I need help to    date the manufacture of the Trenton anvil.  Yes, it rings like a bell.   On the front foot the marks are:

 

       a cockeyed or incomplete N; [possibly a lopsided V], followed by a clear 110;

              next a triangle [or an incomplete A] followed by a clear 23214.

 

Help me decrypt the code to a year of manufacture.  

 

Dustbowldan       

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The third scrutiny of the: 

 

     cockeyed or incomplete N; [possibly a lopsided V]

 

                  leads to a third speculation.  

 

The foundry-man,  if drunk, may have rotated the 7-die 170 degrees clockwise.  

 

If in fact a seven it is almost upside down.  That would make the number longer---:723214. 

   

Dustbowldan

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Do you by chance need another nephew???

From AIA: The 110 is the weight and a S/N of 23214 would be 1901 Trenton S/Ns only went as high as 225551 in Jun of 1953, if the 7 is actually a 2 it could be a 1953 manufacture...

Some Trenton S/Ns had an A prefix and I have not read enough of the Trenton section to see if there is a reason, or there were other prefixes. 

 

Hope your Grand nephew appriciates the gift.

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Well, "advanced member", I forgot to mention that the smithy also included a fine old post vise, and a post drill. Now I reckon I better drag the vise uphill to my shop, clean it and learn whether/not it carries any ID?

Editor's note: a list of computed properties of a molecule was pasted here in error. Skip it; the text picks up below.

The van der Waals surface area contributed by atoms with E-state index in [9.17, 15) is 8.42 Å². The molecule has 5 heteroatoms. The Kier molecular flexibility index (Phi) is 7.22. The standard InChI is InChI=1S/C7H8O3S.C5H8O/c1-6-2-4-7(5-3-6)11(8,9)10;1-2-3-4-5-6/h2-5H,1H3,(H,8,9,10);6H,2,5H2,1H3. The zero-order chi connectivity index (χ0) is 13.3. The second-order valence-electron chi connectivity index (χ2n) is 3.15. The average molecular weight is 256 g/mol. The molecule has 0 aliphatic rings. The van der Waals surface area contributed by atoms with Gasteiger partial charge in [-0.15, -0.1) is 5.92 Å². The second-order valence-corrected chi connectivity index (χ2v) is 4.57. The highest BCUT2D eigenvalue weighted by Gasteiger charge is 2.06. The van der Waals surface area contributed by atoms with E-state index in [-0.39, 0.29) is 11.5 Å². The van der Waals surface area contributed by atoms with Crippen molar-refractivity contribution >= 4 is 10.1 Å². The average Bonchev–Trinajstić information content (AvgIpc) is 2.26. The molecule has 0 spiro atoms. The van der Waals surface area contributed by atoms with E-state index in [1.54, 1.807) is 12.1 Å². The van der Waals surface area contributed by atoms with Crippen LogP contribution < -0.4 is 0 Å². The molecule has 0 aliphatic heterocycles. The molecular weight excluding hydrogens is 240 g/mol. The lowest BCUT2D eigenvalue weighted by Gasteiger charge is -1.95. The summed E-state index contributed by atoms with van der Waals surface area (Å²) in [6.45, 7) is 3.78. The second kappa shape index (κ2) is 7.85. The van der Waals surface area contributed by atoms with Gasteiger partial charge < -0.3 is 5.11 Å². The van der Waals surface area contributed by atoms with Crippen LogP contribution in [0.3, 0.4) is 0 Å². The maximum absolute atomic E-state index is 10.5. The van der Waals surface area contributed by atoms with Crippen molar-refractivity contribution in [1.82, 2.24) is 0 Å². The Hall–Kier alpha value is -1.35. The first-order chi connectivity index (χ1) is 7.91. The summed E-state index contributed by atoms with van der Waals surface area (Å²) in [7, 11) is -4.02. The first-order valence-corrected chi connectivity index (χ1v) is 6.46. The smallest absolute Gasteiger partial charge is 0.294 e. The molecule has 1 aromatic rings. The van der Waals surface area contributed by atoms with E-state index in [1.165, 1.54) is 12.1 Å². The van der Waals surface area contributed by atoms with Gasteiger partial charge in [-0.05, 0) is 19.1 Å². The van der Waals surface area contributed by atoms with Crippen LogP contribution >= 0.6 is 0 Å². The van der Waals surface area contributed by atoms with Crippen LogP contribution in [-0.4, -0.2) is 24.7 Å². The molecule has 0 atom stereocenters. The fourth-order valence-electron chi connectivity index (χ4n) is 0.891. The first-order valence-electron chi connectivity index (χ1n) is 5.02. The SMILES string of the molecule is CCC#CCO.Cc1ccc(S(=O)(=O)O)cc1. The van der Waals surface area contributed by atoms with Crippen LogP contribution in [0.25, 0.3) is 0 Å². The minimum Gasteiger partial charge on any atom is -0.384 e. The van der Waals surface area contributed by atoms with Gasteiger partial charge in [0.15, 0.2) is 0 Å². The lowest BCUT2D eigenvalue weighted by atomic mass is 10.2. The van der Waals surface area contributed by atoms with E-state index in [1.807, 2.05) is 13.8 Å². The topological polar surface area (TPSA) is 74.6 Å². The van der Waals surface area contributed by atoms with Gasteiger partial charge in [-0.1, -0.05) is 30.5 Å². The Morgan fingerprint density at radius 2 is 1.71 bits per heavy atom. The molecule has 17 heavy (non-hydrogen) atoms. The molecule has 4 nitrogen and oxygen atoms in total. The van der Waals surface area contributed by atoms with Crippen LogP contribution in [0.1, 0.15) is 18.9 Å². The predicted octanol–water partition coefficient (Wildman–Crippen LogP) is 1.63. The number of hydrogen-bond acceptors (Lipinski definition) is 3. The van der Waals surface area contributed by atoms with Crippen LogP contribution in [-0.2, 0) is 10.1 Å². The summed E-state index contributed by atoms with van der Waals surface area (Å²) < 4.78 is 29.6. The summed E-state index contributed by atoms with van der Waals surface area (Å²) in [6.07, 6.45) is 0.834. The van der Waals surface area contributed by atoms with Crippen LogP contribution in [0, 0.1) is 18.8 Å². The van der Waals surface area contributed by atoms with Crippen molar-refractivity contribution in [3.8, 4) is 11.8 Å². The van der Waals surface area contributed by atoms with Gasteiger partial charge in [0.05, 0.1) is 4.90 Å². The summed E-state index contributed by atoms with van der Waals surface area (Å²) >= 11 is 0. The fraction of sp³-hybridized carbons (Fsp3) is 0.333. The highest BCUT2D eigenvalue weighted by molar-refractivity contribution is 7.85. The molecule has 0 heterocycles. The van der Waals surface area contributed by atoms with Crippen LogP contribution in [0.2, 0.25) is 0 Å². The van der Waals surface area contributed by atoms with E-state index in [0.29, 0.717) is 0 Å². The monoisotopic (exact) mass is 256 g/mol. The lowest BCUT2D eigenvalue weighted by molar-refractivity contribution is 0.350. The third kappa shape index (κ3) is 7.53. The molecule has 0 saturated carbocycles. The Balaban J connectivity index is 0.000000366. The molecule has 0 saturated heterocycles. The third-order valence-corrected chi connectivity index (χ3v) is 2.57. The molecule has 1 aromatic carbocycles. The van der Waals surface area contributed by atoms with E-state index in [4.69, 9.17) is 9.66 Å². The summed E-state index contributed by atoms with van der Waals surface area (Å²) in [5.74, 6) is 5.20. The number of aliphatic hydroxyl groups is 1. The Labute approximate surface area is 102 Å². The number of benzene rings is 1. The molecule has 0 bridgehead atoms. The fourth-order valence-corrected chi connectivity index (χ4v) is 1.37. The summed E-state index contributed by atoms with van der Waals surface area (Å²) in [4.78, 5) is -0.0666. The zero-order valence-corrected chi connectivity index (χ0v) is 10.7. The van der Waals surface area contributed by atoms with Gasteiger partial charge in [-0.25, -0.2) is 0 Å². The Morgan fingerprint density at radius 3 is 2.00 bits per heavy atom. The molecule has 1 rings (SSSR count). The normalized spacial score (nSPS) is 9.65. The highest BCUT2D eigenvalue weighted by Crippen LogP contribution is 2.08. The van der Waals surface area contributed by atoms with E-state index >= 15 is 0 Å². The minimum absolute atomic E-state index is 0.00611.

With the usage this anvil has had, 1953 seems ridiculously impossible, so I'll go for the 1901; a very plausible time for Montana Ranching to be setting up shop..

My grand-nephew must drive some 600 miles to collect his plunder. I will also donate some reference books and catalogs, one a really nice old one from Ducommon Metals.

I also scored, at the same source, a noble set of fireplace andirons; the bold forged standards each have, pendant on the front face, an ovate "ring"; the rings are hinged/hang from the top of the standard. Each was forged from a section of large diameter [7/8"-1"] steel rope or cable. I cannot document that the andirons were forged at 'my' smithy, for deceased brother loved ranch auctions, loved old tools, and seldom missed an auction. The andirons may have come from some other ranch.

I hope to be able to attach photos soon, but cannot now.
--------------
A curious tale relates to my trip -- CA to MT to CA -- to pick up the smithy.

On the Northbound leg [Oct 1990] I spent a few days scouting the Okanagan River Valley from the Columbia River to the Canadian Boundary. I was delighted to find there, a Korean farmer-cum-nurseryman raising bare-root 'Asian-Pear' trees, and "Paechu", or Chinese Cabbage. That Korean guy marketed his cabbages to the Spokane/Seattle Asian produce stores. Great entrepreneur, who knew how to cater to a 'niche' market.